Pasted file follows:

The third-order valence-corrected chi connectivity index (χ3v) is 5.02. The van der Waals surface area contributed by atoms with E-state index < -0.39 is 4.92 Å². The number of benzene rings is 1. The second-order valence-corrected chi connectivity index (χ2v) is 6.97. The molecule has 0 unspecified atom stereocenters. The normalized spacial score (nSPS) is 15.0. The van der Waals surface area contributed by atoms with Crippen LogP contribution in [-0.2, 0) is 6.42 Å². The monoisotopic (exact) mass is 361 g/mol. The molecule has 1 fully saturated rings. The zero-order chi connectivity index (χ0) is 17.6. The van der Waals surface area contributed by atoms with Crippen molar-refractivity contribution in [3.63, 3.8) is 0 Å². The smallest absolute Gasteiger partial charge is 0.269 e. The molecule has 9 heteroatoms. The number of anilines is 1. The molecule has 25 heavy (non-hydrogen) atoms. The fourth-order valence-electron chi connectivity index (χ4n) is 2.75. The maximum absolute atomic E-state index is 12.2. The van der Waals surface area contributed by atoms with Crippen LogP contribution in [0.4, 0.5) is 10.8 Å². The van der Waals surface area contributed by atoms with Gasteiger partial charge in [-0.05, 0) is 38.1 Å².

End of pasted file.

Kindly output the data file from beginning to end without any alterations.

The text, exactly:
The third-order valence-corrected chi connectivity index (χ3v) is 5.02. The van der Waals surface area contributed by atoms with E-state index < -0.39 is 4.92 Å². The number of benzene rings is 1. The second-order valence-corrected chi connectivity index (χ2v) is 6.97. The molecule has 0 unspecified atom stereocenters. The normalized spacial score (nSPS) is 15.0. The van der Waals surface area contributed by atoms with Crippen LogP contribution in [-0.2, 0) is 6.42 Å². The monoisotopic (exact) mass is 361 g/mol. The molecule has 1 fully saturated rings. The zero-order chi connectivity index (χ0) is 17.6. The van der Waals surface area contributed by atoms with Crippen molar-refractivity contribution in [3.63, 3.8) is 0 Å². The smallest absolute Gasteiger partial charge is 0.269 e. The molecule has 9 heteroatoms. The number of anilines is 1. The molecule has 25 heavy (non-hydrogen) atoms. The fourth-order valence-electron chi connectivity index (χ4n) is 2.75. The maximum absolute atomic E-state index is 12.2. The van der Waals surface area contributed by atoms with Crippen LogP contribution in [0.4, 0.5) is 10.8 Å². The van der Waals surface area contributed by atoms with Gasteiger partial charge in [-0.05, 0) is 38.1 Å².